Monday, June 29, 2015

Rainbow Rising

All across our nation, in one week which began with gunfire in South Carolina and ended with Gay Pride celebrations from San Francisco to the White House, the Confederate Flags are falling and the rainbow ones are rising.
The Republican Party, the American conservatives, and established church doctrine in our nation all took a brutal beating at the same time, and indeed, it might be said that after a quarter century of fighting, now with gay marriage legal in all fifty states, Obamacare being upheld a second time as constitutional, and the Confederate Flag and indeed the Confederacy itself now no longer being looked upon at least with indulgence as the “Lost Cause” but rather the “Bad Cause” ultra-conservative America has lost their war with the liberals.
The responses from conservatives across the nation vary widely. Some have thrown up the white flag and laid down their arms. Others have ran and hidden in their closets, heads between their legs. And still others, reminiscent of soldiers who believe their cause is just and refuse to surrender their ground, have stuck to their guns, even though they know it will end in their own oblivion.
The reasons the conservatives lost are many and varied, and for many decades historians will debate about why it happened. But I believe it was a fatal of flaw, not of strategy, but in the lack of having one. For years conservatives were the majority in this country, and like most majorities, they were complacent.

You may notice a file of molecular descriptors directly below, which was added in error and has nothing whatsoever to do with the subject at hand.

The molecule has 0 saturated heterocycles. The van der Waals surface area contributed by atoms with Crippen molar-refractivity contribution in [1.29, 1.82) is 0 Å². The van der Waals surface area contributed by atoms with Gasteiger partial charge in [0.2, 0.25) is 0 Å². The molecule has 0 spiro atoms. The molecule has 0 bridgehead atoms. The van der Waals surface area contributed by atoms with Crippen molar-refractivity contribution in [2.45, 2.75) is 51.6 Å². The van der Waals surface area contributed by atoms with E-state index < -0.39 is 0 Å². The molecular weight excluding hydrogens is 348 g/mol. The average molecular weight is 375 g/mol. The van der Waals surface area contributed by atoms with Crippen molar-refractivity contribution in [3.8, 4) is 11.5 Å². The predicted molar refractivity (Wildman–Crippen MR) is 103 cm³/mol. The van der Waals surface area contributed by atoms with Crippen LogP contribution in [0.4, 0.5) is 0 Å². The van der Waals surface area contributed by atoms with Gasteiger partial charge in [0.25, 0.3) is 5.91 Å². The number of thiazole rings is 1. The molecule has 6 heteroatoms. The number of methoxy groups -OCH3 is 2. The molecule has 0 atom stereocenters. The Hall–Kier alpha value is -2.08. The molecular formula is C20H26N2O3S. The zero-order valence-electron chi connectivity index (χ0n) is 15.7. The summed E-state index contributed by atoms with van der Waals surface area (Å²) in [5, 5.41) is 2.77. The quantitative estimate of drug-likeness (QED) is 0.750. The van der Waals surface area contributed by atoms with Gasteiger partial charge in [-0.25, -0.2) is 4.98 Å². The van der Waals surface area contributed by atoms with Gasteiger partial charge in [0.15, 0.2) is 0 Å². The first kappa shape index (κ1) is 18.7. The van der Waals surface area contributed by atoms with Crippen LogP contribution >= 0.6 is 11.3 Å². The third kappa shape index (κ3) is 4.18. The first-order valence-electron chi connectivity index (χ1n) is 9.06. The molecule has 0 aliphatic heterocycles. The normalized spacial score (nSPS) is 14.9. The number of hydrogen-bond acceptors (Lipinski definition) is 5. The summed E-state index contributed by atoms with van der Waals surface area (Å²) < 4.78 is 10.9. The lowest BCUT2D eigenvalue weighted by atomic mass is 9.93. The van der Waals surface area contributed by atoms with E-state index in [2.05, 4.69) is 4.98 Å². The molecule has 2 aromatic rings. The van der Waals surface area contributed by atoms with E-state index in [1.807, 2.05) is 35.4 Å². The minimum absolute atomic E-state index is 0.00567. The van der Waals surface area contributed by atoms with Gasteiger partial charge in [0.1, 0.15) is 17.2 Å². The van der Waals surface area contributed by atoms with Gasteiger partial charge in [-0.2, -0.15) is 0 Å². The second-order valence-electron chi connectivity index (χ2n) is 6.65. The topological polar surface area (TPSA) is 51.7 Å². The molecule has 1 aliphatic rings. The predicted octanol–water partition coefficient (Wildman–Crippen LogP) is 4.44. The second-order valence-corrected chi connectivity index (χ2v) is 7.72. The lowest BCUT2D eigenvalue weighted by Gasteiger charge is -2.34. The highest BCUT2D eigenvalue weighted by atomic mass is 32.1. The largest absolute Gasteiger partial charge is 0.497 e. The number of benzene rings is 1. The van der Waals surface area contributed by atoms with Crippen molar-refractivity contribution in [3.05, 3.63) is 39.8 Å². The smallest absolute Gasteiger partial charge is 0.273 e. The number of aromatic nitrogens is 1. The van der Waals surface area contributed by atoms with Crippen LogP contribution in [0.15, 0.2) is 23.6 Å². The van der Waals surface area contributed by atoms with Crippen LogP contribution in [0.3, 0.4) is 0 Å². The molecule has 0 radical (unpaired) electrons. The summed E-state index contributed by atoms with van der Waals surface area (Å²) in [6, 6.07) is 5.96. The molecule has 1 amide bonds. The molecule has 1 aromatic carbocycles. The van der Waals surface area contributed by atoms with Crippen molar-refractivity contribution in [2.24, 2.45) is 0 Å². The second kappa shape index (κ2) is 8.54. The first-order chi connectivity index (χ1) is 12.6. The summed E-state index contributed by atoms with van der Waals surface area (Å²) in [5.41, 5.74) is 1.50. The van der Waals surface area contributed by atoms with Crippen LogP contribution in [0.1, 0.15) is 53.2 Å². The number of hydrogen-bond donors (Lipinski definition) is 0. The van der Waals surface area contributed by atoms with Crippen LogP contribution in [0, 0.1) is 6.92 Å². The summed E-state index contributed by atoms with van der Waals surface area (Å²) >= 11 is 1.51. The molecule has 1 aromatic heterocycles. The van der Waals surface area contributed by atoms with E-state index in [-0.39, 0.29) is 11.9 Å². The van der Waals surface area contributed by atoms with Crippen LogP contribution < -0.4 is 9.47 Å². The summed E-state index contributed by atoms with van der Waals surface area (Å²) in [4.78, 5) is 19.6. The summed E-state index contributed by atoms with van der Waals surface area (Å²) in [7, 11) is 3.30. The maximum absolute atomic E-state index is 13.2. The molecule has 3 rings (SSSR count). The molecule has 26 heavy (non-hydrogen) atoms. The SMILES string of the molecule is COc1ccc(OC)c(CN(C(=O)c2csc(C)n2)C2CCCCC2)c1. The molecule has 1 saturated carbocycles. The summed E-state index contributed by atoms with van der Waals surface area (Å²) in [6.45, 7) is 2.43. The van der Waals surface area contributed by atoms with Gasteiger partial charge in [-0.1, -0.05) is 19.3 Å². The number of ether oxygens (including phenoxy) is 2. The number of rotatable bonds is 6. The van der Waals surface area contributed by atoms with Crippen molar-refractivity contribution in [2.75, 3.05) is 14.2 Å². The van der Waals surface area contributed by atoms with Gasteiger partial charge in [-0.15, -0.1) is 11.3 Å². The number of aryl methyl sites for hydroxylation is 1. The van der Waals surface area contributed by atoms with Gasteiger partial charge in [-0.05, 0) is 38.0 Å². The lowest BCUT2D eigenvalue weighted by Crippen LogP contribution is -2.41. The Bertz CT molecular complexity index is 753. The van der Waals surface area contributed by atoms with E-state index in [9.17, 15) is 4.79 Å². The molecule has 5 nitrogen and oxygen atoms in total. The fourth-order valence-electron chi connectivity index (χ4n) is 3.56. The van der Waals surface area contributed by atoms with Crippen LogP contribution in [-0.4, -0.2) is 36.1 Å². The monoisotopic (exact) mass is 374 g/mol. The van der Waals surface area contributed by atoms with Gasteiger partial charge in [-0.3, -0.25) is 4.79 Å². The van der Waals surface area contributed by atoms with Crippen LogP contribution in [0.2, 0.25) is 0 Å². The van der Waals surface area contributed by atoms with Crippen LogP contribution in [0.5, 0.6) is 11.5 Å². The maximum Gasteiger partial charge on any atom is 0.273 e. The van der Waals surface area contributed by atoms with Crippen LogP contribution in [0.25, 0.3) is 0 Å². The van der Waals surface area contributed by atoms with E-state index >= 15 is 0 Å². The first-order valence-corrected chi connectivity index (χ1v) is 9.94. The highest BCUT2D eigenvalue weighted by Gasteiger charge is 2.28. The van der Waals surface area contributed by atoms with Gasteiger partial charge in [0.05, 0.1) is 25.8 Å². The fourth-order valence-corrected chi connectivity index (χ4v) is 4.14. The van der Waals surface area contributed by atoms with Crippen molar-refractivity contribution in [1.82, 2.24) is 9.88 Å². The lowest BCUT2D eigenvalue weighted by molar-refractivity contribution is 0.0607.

Unlike the Gay Pride groups and the far left liberals, conservatives had no plan other than to keep on believing what they believed. The liberals however, had a plan on how to make what they believed into law.
At first it was almost laughable, a little army of leftists against the big and bad conservatives, the GOP, the churches, even mainstream authors, magazines, and pundits. But it was a fight of numbers vs. people who had a plan. And the ones with the numbers, reminiscent of when the Babylonians fought Alexander the Great and were outflanked and routed.
It’s been coming for a long the time, and anybody who could cast their eyes to the horizon could have seen the clouds gathering above the Right side of America, and the rainbows rising in the sky. But there was denial among the conservatives, and then there was despair, and now they are surrendering.
Across our country, in just a few years, and quicker than perhaps anyone could have predicted, the national pendulum has swung out of the right’s grasp and at least tentatively, if not yet firmly, into the hands of the left.
For conservatives, they have few options now, but they do have some. The Iron Chancellor, the one who once nearly united all of Germany under his power once said that a generation that takes a blow is followed by a generation that gives one. One of the conservative options is to start again from the beginning, until they can again land a blow.
While the far right establishment has been thrown back on its heels, and while they have lost this war, they can always starts another, or if they don’t, someone on the left almost certainly will, and the conservatives will be sure to respond
And also, don’t expect the pockets of resistance to go quietly. The Ted Cruzes and Franklin Grahms aren’t dead, and they won’t stop kicking for a quite a while. While the new generation of conservatives will most likely be wary of fighting battles their fathers lost, they will have other things to do. And when they mount their battlements to fight, they had better be sure they have a better strategy and better arguments than the last generation, or their cities will fall as well.